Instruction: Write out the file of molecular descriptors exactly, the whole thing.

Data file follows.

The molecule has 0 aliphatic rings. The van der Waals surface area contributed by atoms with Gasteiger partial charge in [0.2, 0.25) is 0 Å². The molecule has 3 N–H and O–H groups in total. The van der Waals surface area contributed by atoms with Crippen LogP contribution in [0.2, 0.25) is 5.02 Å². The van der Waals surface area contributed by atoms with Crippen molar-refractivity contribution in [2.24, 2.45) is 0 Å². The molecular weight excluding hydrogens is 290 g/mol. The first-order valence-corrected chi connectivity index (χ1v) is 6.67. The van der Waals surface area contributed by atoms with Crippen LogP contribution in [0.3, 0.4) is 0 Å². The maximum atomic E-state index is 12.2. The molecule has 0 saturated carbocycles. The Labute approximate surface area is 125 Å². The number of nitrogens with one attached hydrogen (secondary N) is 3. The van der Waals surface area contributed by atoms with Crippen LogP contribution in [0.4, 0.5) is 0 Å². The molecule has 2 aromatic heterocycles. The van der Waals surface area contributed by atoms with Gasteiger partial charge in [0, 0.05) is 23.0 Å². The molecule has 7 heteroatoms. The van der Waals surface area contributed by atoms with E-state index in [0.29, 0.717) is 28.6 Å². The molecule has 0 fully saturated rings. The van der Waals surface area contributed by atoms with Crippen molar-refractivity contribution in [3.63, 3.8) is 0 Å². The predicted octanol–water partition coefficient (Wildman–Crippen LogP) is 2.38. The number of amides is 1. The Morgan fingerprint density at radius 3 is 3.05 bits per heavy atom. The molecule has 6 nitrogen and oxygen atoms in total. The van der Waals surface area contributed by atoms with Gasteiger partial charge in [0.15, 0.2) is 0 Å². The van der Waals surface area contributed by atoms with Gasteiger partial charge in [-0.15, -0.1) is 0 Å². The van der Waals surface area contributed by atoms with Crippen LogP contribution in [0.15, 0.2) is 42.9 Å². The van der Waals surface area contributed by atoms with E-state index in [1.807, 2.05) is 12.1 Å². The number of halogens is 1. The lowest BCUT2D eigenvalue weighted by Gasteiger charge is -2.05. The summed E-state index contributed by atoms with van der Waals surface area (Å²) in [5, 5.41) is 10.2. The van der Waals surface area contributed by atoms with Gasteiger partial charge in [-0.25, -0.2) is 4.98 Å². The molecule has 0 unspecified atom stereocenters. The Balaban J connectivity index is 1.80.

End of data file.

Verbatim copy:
The molecule has 0 aliphatic rings. The van der Waals surface area contributed by atoms with Gasteiger partial charge in [0.2, 0.25) is 0 Å². The molecule has 3 N–H and O–H groups in total. The van der Waals surface area contributed by atoms with Crippen LogP contribution in [0.2, 0.25) is 5.02 Å². The van der Waals surface area contributed by atoms with Crippen molar-refractivity contribution in [2.24, 2.45) is 0 Å². The molecular weight excluding hydrogens is 290 g/mol. The first-order valence-corrected chi connectivity index (χ1v) is 6.67. The van der Waals surface area contributed by atoms with Crippen LogP contribution in [0.3, 0.4) is 0 Å². The maximum atomic E-state index is 12.2. The molecule has 0 saturated carbocycles. The Labute approximate surface area is 125 Å². The number of nitrogens with one attached hydrogen (secondary N) is 3. The van der Waals surface area contributed by atoms with Crippen LogP contribution in [0.4, 0.5) is 0 Å². The molecule has 2 aromatic heterocycles. The van der Waals surface area contributed by atoms with Gasteiger partial charge in [0, 0.05) is 23.0 Å². The molecule has 7 heteroatoms. The van der Waals surface area contributed by atoms with E-state index in [0.29, 0.717) is 28.6 Å². The molecule has 0 fully saturated rings. The van der Waals surface area contributed by atoms with Crippen molar-refractivity contribution in [3.63, 3.8) is 0 Å². The predicted octanol–water partition coefficient (Wildman–Crippen LogP) is 2.38. The number of amides is 1. The Morgan fingerprint density at radius 3 is 3.05 bits per heavy atom. The molecule has 6 nitrogen and oxygen atoms in total. The van der Waals surface area contributed by atoms with Gasteiger partial charge in [0.15, 0.2) is 0 Å². The van der Waals surface area contributed by atoms with Gasteiger partial charge in [-0.15, -0.1) is 0 Å². The van der Waals surface area contributed by atoms with Crippen LogP contribution in [0.15, 0.2) is 42.9 Å². The van der Waals surface area contributed by atoms with E-state index in [1.807, 2.05) is 12.1 Å². The number of halogens is 1. The lowest BCUT2D eigenvalue weighted by Gasteiger charge is -2.05. The summed E-state index contributed by atoms with van der Waals surface area (Å²) in [5, 5.41) is 10.2. The van der Waals surface area contributed by atoms with Gasteiger partial charge in [-0.25, -0.2) is 4.98 Å². The molecule has 0 unspecified atom stereocenters. The Balaban J connectivity index is 1.80.